Seminar in Computational Linguistics
- Date: –15:00
- Location: Engelska parken 9-3042
- Lecturer: Paola Merlo
- Contact person: Miryam de Lhoneux
Probing word and sentence embeddings for long-distance dependencies effects in French and English
Despite their practical success and impressive performances, neural-network-based and distributed semantics techniques have often been criticized as they remain fundamentally opaque and difficult to interpret. Several recent pieces of work have investigated the linguistic abilities of these representations, and whether they can capture long agreement and thus hierarchical notions. Results are at present inconclusive. In this vein, we study another core, defining and more challenging property of language: the ability to construe long-distance dependencies. Human languages exhibit the ability to interpret discontinuous elements distant from each other in the string as if they were adjacent. This ability is blocked if a similar, but extraneous, element intervenes between the discontinuous components. We present results that show that word embeddings and the similarity spaces they define do not unequivocally correlate with experimental results on intervention similarity in long-distance dependencies narrowly defined, even if translated in more 'syntactic' portion of the distributional space or tested in prediction tasks. These results show that the linguistic encoding in distributed representations does not appear to be human-like, and it also brings evidence to the debate on narrow or broad definitions of similarity in syntax and sentence processing.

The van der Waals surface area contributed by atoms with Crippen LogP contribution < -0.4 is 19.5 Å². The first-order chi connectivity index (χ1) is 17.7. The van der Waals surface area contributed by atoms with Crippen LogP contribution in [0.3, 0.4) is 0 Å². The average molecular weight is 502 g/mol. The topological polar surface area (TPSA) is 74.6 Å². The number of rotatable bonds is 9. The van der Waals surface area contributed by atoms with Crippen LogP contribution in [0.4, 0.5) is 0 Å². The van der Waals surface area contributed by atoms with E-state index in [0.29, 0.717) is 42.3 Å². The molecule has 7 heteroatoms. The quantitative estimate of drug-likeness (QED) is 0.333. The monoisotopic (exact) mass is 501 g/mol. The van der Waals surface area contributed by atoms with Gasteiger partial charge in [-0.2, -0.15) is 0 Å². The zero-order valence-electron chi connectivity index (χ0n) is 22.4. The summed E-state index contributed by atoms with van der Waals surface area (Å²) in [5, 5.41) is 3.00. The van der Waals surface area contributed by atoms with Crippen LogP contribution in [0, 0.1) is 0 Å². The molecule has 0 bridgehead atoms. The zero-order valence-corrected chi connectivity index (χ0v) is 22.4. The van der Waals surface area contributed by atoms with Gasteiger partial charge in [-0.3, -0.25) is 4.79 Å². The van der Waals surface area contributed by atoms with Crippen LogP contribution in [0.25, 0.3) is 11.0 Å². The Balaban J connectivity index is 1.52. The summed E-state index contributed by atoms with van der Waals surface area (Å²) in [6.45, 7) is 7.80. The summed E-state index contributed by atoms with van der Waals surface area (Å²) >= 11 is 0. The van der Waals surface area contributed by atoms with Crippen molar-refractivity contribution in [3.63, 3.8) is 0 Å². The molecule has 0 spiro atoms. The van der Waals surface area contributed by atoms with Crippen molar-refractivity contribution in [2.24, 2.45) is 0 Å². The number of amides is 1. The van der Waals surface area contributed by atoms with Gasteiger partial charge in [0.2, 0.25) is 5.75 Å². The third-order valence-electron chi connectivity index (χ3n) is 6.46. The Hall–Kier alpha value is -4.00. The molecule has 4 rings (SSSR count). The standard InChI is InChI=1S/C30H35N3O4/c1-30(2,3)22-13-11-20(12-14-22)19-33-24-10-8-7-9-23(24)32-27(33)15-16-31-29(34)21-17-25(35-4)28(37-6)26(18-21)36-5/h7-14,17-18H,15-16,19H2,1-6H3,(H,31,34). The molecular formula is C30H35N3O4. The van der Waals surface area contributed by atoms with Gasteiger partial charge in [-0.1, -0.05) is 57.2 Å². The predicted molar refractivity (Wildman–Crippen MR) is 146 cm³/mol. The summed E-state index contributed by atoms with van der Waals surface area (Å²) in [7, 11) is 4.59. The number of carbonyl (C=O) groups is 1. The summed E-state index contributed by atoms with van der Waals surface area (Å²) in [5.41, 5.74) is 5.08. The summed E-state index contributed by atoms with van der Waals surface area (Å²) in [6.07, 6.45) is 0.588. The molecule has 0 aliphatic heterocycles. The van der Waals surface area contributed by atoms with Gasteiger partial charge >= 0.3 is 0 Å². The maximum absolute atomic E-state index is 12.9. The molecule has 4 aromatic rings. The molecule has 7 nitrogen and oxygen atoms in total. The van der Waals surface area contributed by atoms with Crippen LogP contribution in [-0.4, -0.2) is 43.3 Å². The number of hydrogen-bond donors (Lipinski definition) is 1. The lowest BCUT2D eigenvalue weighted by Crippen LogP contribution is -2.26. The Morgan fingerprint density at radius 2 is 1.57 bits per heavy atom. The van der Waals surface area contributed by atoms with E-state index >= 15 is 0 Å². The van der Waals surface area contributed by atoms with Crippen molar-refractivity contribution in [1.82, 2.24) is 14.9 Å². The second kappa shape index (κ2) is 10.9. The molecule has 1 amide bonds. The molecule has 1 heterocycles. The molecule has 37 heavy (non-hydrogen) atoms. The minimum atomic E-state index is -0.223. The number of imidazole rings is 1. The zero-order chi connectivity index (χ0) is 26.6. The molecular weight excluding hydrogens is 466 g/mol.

Paola Merlo is associate professor in the Linguistics department of the University of Geneva. She is the head of the interdisciplinary research group Computational Learning and Computational Linguistics (CLCL). The group is concerned with interdisciplinary research combining linguistic modelling with machine learning techniques. Prof. Merlo has been editor of Computational Linguistics, published by MIT Press and a member of the executive committee of the ACL. Prof. Merlo holds a doctorate in Computational Linguistics from the University of Maryland, USA. She has been associate research fellow at the University of Pennsylvania, and visiting scholar at Rutgers, Edinburgh, and Stanford.